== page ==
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Thread: Exploring the Wild River Wilderness

  1. #1
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    Exploring the Wild River Wilderness

    How it began.

    He: (sitting on the side of Mt. Jefferson on Monday checking in with his better half. Yes I have become one of those people) Hi. Iím doing fine. At the junction of the Cornice and Castle trails.

    She: (at work) Iím looking at the map. What do you think of this loop?

    He: Shouldnít you be working?

    She: I should be but Iím looking at the map. We go up East Branch trail to Wild River trail to Rainbow trail to Carter Dome. Go down Black Angel trail, cross by Spider Bridge, up Black Angel to Basin Rim trail to Mt. Meader and then down Mt. Meader trail. It's about 21 miles. Water levels are low. What do you think? The weather looks good and Iíve already asked for Wednesday off tentatively.

    He: Letís do it.

    And just like that we have hiking plans for Wednesday.

    A few pictures of our day.

    The East Branch trail can be wet and muddy.


    In fact it is wet and muddy. More moose prints than people.


    A nice patch of Twinflowers.


    Welcome to the Wilderness. A blowdown to greet you as you cross over.


    Lots of water crossings during the course of the day. Pick a low water day.


    The Perkins Notch shelter. It will most likely be removed this year. It was slated for destruction last fall but is still standing.


    One last blowdown as we leave the Wilderness.


    The Rainbow trail could use a little brushing in spots.


    The birch glades on the Rainbow trail rival those on the Fire Warden's trail on Mt. Hale.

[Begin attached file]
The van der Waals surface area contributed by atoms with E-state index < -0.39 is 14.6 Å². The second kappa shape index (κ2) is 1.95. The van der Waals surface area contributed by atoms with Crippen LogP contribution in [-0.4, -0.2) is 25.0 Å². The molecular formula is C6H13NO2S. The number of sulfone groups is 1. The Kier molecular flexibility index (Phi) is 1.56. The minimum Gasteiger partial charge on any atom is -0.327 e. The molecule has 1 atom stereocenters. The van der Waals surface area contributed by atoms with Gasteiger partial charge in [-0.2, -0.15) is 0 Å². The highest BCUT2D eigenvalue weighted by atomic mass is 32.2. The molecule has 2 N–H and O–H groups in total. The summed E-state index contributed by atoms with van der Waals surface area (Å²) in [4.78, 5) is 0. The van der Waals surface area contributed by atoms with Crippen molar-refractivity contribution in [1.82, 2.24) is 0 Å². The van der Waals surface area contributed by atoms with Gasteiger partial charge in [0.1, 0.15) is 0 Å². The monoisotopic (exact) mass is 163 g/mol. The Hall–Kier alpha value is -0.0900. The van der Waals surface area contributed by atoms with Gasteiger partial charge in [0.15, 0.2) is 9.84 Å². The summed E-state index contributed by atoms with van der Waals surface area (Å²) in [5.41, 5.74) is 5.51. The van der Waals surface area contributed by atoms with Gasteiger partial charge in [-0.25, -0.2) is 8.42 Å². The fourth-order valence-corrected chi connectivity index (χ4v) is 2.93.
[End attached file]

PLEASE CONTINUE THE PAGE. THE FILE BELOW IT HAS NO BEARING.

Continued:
Nice views from the top of Rainbow Ridge. One of the best views in the Whites.


    The summit of Rainbow Ridge (in the foreground) from the trail closer to Carter Dome.


    Mt. Hight and the other Carters from the summit of Carter Dome.


    To be continued..........
    J&J

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    We dropped down the Black Angel trail. There were way too many blowdowns in the first 1/2 mile. It's steep uphill and steep downhill on both sides of the blowdowns so we had to go over, under and between the blowdowns. It was a workout. Bring a small saw if you go. We regretted not having ours.


    Along the Black Angel trail.


    The big Wild River crossing. In high water this is very difficult to cross. Today in low water, very easy to cross.


    The site of the old Blue Brook shelter which was torn out a couple of years ago.


    Our last major climb of the day, up to Mt. Meader.


    Pale Corydalis on our approach to Mt. Meader.


    Great views of South Baldface dropping down the Mt. Meader trail.


    The hike came in at 21.2 miles including a little foray across the cutoff from Blue Brook shelter area to the Basin trail and back. We did not see another person all day. Mid-week hiking and trails less traveled will do that.
    J&J

  3. #3
    Senior Member una_dogger's Avatar
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    Me likes the way she thinks :-)
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    Senior Member Jimmy Legs and Little D's Avatar
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    Great way to plan for a great hike!

    Donna

  5. #5
    Senior Member cooperhill's Avatar
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    Quote Originally Posted by J&J View Post
    We dropped down the Black Angel trail. There were way too many blowdowns in the first 1/2 mile. It's steep uphill and steep downhill on both sides of the blowdowns so we had to go over, under and between the blowdowns. It was a workout. Bring a small saw if you go.
    ...or an axe.

    I think the Black Angel trail is actively adopted (at least it was last year) so hopefully it will be cleared soon.

    Great pictures. Thanks for sharing.
    Chris

    USFS Trails Volunteer / Adopter: Piper Trail, West Side Trail (Mt. Chocorua), Mt. Potash Trail; Saco Ranger District volunteer axe instructor; Chatham Trails Association (CTA), Trailwrights

    "If I had six hours to chop down a tree, I'd spend four sharpening my ax" Abraham Lincoln

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    Senior Member 1HappyHiker's Avatar
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    Thumbs up

    Awesome!

    I'm guessing it was somewhere in the vicinity of a 12Ī hour day of hiking??

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    Senior Member bigmoose's Avatar